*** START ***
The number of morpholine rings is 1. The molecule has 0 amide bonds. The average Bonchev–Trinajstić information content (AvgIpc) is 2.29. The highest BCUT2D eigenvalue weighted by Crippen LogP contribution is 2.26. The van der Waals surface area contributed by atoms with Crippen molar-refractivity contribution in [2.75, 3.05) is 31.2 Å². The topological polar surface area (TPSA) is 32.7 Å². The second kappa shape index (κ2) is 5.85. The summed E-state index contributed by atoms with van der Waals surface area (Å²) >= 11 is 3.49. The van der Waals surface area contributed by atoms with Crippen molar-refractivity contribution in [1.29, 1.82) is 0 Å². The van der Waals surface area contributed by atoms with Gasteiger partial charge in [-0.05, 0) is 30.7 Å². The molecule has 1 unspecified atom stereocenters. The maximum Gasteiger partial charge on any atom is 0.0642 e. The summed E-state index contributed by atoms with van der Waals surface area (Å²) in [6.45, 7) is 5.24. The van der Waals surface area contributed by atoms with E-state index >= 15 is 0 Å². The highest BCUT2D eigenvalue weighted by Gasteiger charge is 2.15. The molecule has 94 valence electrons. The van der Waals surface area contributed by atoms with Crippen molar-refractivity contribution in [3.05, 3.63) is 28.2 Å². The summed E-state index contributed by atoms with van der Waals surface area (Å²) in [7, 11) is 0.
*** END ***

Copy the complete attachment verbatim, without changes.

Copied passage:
The number of morpholine rings is 1. The molecule has 0 amide bonds. The average Bonchev–Trinajstić information content (AvgIpc) is 2.29. The highest BCUT2D eigenvalue weighted by Crippen LogP contribution is 2.26. The van der Waals surface area contributed by atoms with Crippen molar-refractivity contribution in [2.75, 3.05) is 31.2 Å². The topological polar surface area (TPSA) is 32.7 Å². The second kappa shape index (κ2) is 5.85. The summed E-state index contributed by atoms with van der Waals surface area (Å²) >= 11 is 3.49. The van der Waals surface area contributed by atoms with Crippen molar-refractivity contribution in [1.29, 1.82) is 0 Å². The van der Waals surface area contributed by atoms with Gasteiger partial charge in [-0.05, 0) is 30.7 Å². The molecule has 1 unspecified atom stereocenters. The maximum Gasteiger partial charge on any atom is 0.0642 e. The summed E-state index contributed by atoms with van der Waals surface area (Å²) in [6.45, 7) is 5.24. The van der Waals surface area contributed by atoms with E-state index >= 15 is 0 Å². The highest BCUT2D eigenvalue weighted by Gasteiger charge is 2.15. The molecule has 94 valence electrons. The van der Waals surface area contributed by atoms with Crippen molar-refractivity contribution in [3.05, 3.63) is 28.2 Å². The summed E-state index contributed by atoms with van der Waals surface area (Å²) in [7, 11) is 0.